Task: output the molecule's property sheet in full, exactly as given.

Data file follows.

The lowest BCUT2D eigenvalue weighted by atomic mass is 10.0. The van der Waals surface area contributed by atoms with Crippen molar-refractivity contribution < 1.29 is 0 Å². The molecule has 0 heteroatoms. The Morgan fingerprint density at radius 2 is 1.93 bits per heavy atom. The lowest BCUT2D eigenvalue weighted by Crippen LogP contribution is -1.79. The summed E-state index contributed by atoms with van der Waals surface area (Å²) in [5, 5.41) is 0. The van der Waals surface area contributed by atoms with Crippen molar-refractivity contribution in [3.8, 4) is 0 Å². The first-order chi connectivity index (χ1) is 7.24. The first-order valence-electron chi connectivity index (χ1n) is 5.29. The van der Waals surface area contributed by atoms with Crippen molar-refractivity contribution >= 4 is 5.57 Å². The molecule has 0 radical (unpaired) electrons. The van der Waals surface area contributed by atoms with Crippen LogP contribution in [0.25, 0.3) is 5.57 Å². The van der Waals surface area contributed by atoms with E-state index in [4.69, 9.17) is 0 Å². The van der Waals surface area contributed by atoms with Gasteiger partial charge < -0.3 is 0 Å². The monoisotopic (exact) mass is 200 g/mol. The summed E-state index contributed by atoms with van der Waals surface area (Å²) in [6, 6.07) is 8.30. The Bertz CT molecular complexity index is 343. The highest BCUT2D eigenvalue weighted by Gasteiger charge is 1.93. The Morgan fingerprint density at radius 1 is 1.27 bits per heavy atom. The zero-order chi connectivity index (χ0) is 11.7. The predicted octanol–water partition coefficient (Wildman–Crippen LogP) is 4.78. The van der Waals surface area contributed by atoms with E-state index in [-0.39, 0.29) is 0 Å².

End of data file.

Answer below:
The lowest BCUT2D eigenvalue weighted by atomic mass is 10.0. The van der Waals surface area contributed by atoms with Crippen molar-refractivity contribution < 1.29 is 0 Å². The molecule has 0 heteroatoms. The Morgan fingerprint density at radius 2 is 1.93 bits per heavy atom. The lowest BCUT2D eigenvalue weighted by Crippen LogP contribution is -1.79. The summed E-state index contributed by atoms with van der Waals surface area (Å²) in [5, 5.41) is 0. The van der Waals surface area contributed by atoms with Crippen molar-refractivity contribution in [3.8, 4) is 0 Å². The first-order chi connectivity index (χ1) is 7.24. The first-order valence-electron chi connectivity index (χ1n) is 5.29. The van der Waals surface area contributed by atoms with Crippen molar-refractivity contribution >= 4 is 5.57 Å². The molecule has 0 radical (unpaired) electrons. The van der Waals surface area contributed by atoms with Crippen LogP contribution in [0.25, 0.3) is 5.57 Å². The van der Waals surface area contributed by atoms with E-state index in [4.69, 9.17) is 0 Å². The van der Waals surface area contributed by atoms with Gasteiger partial charge < -0.3 is 0 Å². The monoisotopic (exact) mass is 200 g/mol. The summed E-state index contributed by atoms with van der Waals surface area (Å²) in [6, 6.07) is 8.30. The Bertz CT molecular complexity index is 343. The highest BCUT2D eigenvalue weighted by Gasteiger charge is 1.93. The Morgan fingerprint density at radius 1 is 1.27 bits per heavy atom. The zero-order chi connectivity index (χ0) is 11.7. The predicted octanol–water partition coefficient (Wildman–Crippen LogP) is 4.78. The van der Waals surface area contributed by atoms with E-state index in [-0.39, 0.29) is 0 Å².